Letters to the Editor for 4/13/09

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Dog bear hunting is cruel

I would like to reply to the March 18 article “Bear License About Control, Not Revenue.”

I find the article offensive to Virginia hunters by indicating they were out to kill anything they found just because the species was a legal kill. The hunters I know don’t just blow something away because they came across it.

Hunters that I know buy a hunting license, a big-game stamp for bear, deer, and turkey. They hunt species when the appropriate season is open and kill it humanely as possible, waiting for a one-shot kill.

When we fill our big game tag we don’t swagger about it because we didn’t use bear dogs as the article indicated.

The article indicated that a bear was such a magnificent animal that it is best left to dedicated houndsmen — hunters who hunt with bear dogs. I agree that a bear is a magnificent animal and that is why I disagree with hunting a bear with dogs.

Bear hunting with dogs should be outlawed everywhere. It is one of the cruelest sports because the bear has no chance. Dogs run it up a tree and it cannot escape.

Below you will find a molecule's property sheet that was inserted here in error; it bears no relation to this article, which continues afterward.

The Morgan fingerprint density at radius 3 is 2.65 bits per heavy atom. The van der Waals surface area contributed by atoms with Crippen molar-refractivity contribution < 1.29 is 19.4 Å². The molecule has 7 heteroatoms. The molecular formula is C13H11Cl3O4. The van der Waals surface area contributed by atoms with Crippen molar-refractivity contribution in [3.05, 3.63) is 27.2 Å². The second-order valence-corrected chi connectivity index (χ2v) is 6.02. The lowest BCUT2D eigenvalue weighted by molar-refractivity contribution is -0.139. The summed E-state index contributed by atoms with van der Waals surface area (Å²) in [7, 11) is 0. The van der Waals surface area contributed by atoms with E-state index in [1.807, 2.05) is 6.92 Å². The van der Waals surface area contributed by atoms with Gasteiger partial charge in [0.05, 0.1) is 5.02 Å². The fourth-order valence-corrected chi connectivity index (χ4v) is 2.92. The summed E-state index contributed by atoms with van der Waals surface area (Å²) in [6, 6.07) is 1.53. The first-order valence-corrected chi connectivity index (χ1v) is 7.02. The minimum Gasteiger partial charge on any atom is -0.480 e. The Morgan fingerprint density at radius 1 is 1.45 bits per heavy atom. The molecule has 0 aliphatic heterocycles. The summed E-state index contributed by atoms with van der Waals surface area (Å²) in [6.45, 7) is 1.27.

The hunters shoot it out of the tree, then cannot tell if it is male or female. A lot of bear houndsmen wound baby bear cubs to make them jump out of the tree so they can let their pack of dogs fight it. This is called training their dogs.

Grayson and Carroll counties should outlaw hunting bear with dogs. I have found that hunters who use dogs for bear are arrogant and don’t obey hunting laws or property rights. I don’t want their dogs around livestock or small children.

I’m sure there are some good law-abiding houndsmen, but I haven’t seen them. I am 64 years old and have hunted since I was 7.

Hunting is a right we need to preserve, but not with bear dogs. That type of hunting should have ended with Davy Crockett and Daniel Boone’s demise.

We don’t need a separate bear-hunting license for dog hunters. We don’t need dog bear-hunting period.

Danny F. Burris


Check receipts for overcharges

On Wednesday, I bought a large amount of groceries. When I got home I scanned the list. To my surprise, they charged me $9.38 for a $2 pack of Diet-Rite Cola. I returned to the store and the greeter told me another person had the same problem.

I took the cola to the complaint department. She was surprised at the amount and assured me the problem would be fixed. I wanted her to call the manager, but she finally called someone and said the problem would be fixed.

I wasn’t convinced the problem was fixed, so on Friday, I purchased the same colas and to my surprise, it rang up $9.38.

I told the cashier to call the manager. She was so scared. It was her second day on the job.

I assured her it was O.K.

The manager was not in the store, so I called him that night with a long conversation.

The problem may not be fixed, so if you shop locally, watch carefully and check your receipt.

Margaret Liddle